Tag Archives: Busybird Publishing

Write for Your Life Part 4: Themes

What is your life theme? Photo by Blaise van Hecke

Have you been writing? We are now eight weeks into our life writing, so you should have a good handle on the overall story. So far, we have looked at the structure and ways to get the story out. It’s important to do this before worrying too much about the quality of your writing because you can’t work with nothing. Having that first draft, no matter how terrible you think it is, gives you the foundation to build on. I promise you the first draft is NEVER good. There will be parts of it that are good and parts that are terrible.

Once you feel that you have something that resembles a first draft, leave it for a little while (at least a week) and then look back over it. What stands out for you? Does the story feel preachy, sad, angry? Are there any common threads becoming apparent? These common threads are what will make your story resonate with your reader. If the story is just a series of events with no real thread, it may be boring to the reader.

These common threads are what hold the story together and become your theme. For instance, if you have a chronic illness that you have overcome, the theme of your overall story may be resilience. It’s not something that needs to be spelled out or explained to the reader but something that they take from the story.

There may be more than one theme. That’s okay but you don’t want dozens of them and you don’t want mixed messages. If your theme is about saving time, you don’t want your story to waffle on. It should be succinct and time-saving.

Once you have identified your theme(s), you need to go over your story to make sure there are no mixed messages and flesh out areas where you can strengthen the message (be careful to not be too dogmatic or preachy about this). In cases where you have mixed messages, this is the time to cut text.

If you are having trouble pinpointing what your theme is, you could ask someone else to read it. We get very close to our work so it’s sometimes hard to see it subjectively. Other readers will see it from a different point of view, or they might say, ‘I really like this part about how you worked through XX’. This will give you something to work with that resonates with someone.

Your homework now is to determine your theme or a theme that you’d like to really build on. Then go over the document and see where it can be strengthened.

Blaise the book chick

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Write for Your Life Part 2: Turning Points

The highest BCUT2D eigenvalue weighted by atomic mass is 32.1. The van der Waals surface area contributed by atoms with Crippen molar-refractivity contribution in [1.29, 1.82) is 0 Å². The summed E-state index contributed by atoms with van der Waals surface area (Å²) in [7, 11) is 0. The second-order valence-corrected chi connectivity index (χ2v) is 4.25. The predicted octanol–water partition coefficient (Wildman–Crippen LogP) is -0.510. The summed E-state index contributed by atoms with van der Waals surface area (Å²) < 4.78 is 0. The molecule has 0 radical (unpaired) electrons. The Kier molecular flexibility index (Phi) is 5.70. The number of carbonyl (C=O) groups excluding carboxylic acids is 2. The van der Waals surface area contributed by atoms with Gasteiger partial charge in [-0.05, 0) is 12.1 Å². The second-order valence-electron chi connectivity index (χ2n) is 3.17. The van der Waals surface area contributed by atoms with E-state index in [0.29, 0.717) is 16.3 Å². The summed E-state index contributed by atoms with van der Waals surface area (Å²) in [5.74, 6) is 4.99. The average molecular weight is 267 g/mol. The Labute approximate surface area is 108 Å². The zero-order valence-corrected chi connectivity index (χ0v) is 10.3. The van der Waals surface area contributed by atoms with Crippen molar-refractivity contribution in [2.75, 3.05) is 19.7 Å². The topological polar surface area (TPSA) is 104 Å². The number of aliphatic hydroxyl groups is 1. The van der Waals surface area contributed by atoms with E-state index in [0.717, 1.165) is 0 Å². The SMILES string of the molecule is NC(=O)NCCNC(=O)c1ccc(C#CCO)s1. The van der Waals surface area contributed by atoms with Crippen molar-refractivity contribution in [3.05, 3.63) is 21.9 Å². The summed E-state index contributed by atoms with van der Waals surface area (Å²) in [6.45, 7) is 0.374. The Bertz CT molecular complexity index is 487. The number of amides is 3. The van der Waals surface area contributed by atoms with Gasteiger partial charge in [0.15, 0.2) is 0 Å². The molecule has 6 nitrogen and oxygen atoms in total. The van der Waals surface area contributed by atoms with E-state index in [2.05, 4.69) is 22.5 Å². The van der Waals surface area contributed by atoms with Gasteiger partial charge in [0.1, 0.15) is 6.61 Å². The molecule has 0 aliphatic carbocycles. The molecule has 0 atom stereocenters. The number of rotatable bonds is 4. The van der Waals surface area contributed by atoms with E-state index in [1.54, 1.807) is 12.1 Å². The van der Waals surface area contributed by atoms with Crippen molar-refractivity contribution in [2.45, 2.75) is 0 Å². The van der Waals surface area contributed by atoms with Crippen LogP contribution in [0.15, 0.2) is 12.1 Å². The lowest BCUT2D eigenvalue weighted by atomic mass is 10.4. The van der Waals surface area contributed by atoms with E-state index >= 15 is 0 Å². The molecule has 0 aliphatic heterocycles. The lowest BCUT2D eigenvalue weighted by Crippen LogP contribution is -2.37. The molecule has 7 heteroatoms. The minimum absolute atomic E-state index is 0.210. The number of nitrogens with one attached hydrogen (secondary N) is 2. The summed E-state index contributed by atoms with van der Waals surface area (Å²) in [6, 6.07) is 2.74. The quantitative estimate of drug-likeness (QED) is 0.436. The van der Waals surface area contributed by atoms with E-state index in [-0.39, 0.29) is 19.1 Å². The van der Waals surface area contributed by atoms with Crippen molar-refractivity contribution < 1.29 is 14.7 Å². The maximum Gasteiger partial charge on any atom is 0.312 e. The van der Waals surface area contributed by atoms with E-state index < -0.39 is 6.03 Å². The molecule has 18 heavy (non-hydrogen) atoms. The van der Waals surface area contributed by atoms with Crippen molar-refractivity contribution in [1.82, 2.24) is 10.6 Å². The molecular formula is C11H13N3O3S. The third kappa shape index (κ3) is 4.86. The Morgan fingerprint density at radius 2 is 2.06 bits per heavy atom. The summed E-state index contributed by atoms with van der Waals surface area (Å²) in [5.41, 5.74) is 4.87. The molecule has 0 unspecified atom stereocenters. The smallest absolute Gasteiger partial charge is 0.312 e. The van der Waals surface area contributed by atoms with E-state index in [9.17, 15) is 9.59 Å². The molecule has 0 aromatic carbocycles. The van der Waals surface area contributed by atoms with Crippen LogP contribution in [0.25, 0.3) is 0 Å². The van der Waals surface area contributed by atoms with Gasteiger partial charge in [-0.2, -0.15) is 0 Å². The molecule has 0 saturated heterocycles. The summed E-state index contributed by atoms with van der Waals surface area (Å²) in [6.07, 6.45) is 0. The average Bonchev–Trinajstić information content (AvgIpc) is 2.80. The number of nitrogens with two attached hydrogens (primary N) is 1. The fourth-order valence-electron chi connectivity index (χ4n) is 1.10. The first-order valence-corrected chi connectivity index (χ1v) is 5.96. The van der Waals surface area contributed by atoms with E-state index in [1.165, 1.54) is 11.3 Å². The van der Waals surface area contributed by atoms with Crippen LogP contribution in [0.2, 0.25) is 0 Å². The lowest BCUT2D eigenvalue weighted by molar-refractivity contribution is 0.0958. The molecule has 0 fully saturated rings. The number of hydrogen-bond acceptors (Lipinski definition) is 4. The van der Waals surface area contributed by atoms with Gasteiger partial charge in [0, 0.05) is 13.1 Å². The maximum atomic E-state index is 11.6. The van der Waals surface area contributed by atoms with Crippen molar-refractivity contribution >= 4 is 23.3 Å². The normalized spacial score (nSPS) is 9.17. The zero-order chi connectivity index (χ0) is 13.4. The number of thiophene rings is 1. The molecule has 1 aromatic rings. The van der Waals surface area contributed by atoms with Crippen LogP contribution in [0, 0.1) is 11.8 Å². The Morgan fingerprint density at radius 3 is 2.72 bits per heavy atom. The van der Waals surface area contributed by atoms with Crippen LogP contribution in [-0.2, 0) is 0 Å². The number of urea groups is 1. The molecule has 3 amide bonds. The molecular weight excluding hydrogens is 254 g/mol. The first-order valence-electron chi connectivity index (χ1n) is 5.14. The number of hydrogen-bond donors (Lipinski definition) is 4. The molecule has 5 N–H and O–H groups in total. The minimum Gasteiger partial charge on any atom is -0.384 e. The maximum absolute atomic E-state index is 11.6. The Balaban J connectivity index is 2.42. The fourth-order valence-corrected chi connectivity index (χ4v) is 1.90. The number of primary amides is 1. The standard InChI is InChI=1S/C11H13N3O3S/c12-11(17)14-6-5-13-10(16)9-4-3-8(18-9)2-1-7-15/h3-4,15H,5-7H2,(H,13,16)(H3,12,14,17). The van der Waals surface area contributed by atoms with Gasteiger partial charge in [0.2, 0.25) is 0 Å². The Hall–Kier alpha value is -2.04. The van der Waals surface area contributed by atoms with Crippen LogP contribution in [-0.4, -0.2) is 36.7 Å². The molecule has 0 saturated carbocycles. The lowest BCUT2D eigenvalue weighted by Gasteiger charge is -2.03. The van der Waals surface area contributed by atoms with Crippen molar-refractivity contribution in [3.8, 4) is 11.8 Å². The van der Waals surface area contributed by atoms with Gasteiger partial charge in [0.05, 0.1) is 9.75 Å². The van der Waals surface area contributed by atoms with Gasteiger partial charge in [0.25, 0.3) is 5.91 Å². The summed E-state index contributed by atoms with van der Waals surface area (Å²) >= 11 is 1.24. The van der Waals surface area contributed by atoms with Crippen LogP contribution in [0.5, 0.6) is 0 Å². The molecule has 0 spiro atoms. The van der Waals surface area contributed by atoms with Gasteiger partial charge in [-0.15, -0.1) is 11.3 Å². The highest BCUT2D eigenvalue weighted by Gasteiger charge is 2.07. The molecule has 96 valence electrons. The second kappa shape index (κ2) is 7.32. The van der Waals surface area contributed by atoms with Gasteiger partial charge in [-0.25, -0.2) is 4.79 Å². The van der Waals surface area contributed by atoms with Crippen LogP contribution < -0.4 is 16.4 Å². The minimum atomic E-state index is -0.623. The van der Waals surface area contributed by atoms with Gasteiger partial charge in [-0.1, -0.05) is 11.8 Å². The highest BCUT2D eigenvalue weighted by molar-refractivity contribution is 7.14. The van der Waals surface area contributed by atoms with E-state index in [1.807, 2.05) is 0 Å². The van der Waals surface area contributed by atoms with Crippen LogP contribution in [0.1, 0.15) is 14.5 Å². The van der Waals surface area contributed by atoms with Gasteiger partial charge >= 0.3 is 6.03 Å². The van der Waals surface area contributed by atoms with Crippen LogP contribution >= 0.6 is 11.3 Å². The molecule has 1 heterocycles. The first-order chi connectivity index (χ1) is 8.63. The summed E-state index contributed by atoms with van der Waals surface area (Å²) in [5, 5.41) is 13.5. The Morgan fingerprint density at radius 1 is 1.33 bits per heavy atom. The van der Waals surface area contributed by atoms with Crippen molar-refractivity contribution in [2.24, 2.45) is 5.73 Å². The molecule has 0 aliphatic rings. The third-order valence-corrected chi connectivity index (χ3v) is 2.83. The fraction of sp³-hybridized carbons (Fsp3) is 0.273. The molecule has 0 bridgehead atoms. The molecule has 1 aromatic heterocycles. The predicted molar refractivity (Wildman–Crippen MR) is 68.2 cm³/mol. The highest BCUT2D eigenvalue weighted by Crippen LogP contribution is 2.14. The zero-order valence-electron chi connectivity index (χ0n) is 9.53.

Turning Points by Blaise van Hecke

In the last blog, I discussed how emotions are important to your writing. This is of course just one element to anything you write. Have you since been ‘writing from your heart’? The second element I’ll be discussing here are ‘turning points’.

The biggest issues many writers have when it comes to writing their life story is knowing where to start, what to include and what to leave out. There is no fixed answer to this because our lives are entwined with other people. Our heritage will stretch far back down the family tree, so does the story start with our birth? The best way to tackle this is to just write everything that you can and then step back and look at it from an outsider’s point of view. Consider these questions:

  • Is everything necessary?
  • Is it interesting to have a blow by blow account of every aspect of your life?
  • Will your reader be interested in reading about your early life?

Often the story becomes more readable when you slash some of the details that are too commonplace. Detailing events from your childhood are only useful if they set up a good grounding for what follows in your adult life. For example, if you were adopted, it would explain that you have trouble trusting people or have abandonment issues (this is a generalisation because not all adoptees have these issues).

It comes down to cause and effect. A series of events will result in a direction a person takes or personality traits becoming more apparent. This brings me to the big thing about life writing: events. What are the ‘events’ or turning points from your life that are important to relating your story?

Working this out will go a long way to deciding what should go in to the story. Some of these events may be minor but still important to the whole structure. If you’re having trouble knowing where to start or what to include, working this out will get you started. Start to jot down as many ‘events’ as you can. Just dot points are fine. It may look something like this (an example of my timeline):

  • Born 1968 in Richmond, Melbourne.
  • Sailed to Europe with mother and sister in 1969.
  • Lived in Belgium until 1971, then returned to Australia with mother, sister, two baby brothers and step-father.
  • Lived in Cockatoo (Melbourne), then travelled to east coast of New South Wales in 1973.
  • Step-father retuned to Belgium 1974
  • Moved to communal land with mother and three siblings in 1974 …

A picture starts to form and there are many details left out for each of these points, but it helps to track a timeline and work out what is important to the story as a whole. When writing, you may include everything. It will be in the rewriting where you may cull those less eventful events.

If you are writing memoir, you may be writing about a specific time in your life. This exercise will work equally as well to plot a timeline for that particular time. By doing this exercise, you can break down the story into bite size pieces, which makes it feel less daunting to tackle. So many people give up writing their life story because they feel overwhelmed by the task.

Blaise the book chick

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